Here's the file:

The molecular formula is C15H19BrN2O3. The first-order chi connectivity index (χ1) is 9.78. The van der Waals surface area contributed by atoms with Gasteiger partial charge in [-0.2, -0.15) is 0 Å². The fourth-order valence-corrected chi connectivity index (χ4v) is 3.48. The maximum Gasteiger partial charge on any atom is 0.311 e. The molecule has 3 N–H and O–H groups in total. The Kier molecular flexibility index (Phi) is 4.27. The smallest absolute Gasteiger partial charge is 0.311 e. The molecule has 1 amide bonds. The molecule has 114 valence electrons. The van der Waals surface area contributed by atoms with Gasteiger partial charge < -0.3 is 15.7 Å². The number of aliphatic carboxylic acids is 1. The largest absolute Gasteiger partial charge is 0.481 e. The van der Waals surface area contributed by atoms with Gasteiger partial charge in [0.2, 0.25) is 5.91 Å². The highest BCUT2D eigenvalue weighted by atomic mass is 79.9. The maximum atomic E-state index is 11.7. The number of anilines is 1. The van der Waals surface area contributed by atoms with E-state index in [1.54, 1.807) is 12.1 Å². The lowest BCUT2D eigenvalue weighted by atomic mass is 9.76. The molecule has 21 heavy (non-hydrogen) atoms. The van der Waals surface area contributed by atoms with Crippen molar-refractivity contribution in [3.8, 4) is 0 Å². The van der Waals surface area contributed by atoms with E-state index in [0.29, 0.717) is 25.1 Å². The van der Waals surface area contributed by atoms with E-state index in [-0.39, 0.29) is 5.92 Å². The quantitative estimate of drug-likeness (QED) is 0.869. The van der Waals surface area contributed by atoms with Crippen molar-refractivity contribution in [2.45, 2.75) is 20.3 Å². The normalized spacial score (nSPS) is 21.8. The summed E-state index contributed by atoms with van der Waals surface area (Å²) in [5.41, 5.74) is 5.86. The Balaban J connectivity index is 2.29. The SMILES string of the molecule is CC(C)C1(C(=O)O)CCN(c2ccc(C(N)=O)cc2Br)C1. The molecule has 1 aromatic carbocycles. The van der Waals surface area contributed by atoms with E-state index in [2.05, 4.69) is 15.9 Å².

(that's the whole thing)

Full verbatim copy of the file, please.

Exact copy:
The molecular formula is C15H19BrN2O3. The first-order chi connectivity index (χ1) is 9.78. The van der Waals surface area contributed by atoms with Gasteiger partial charge in [-0.2, -0.15) is 0 Å². The fourth-order valence-corrected chi connectivity index (χ4v) is 3.48. The maximum Gasteiger partial charge on any atom is 0.311 e. The molecule has 3 N–H and O–H groups in total. The Kier molecular flexibility index (Phi) is 4.27. The smallest absolute Gasteiger partial charge is 0.311 e. The molecule has 1 amide bonds. The molecule has 114 valence electrons. The van der Waals surface area contributed by atoms with Gasteiger partial charge < -0.3 is 15.7 Å². The number of aliphatic carboxylic acids is 1. The largest absolute Gasteiger partial charge is 0.481 e. The van der Waals surface area contributed by atoms with Gasteiger partial charge in [0.2, 0.25) is 5.91 Å². The highest BCUT2D eigenvalue weighted by atomic mass is 79.9. The maximum atomic E-state index is 11.7. The number of anilines is 1. The van der Waals surface area contributed by atoms with E-state index in [1.54, 1.807) is 12.1 Å². The lowest BCUT2D eigenvalue weighted by atomic mass is 9.76. The molecule has 21 heavy (non-hydrogen) atoms. The van der Waals surface area contributed by atoms with Crippen molar-refractivity contribution in [3.8, 4) is 0 Å². The van der Waals surface area contributed by atoms with E-state index in [0.29, 0.717) is 25.1 Å². The van der Waals surface area contributed by atoms with E-state index in [-0.39, 0.29) is 5.92 Å². The quantitative estimate of drug-likeness (QED) is 0.869. The van der Waals surface area contributed by atoms with Crippen molar-refractivity contribution in [2.45, 2.75) is 20.3 Å². The normalized spacial score (nSPS) is 21.8. The summed E-state index contributed by atoms with van der Waals surface area (Å²) in [5.41, 5.74) is 5.86. The Balaban J connectivity index is 2.29. The SMILES string of the molecule is CC(C)C1(C(=O)O)CCN(c2ccc(C(N)=O)cc2Br)C1. The molecule has 1 aromatic carbocycles. The van der Waals surface area contributed by atoms with E-state index in [2.05, 4.69) is 15.9 Å².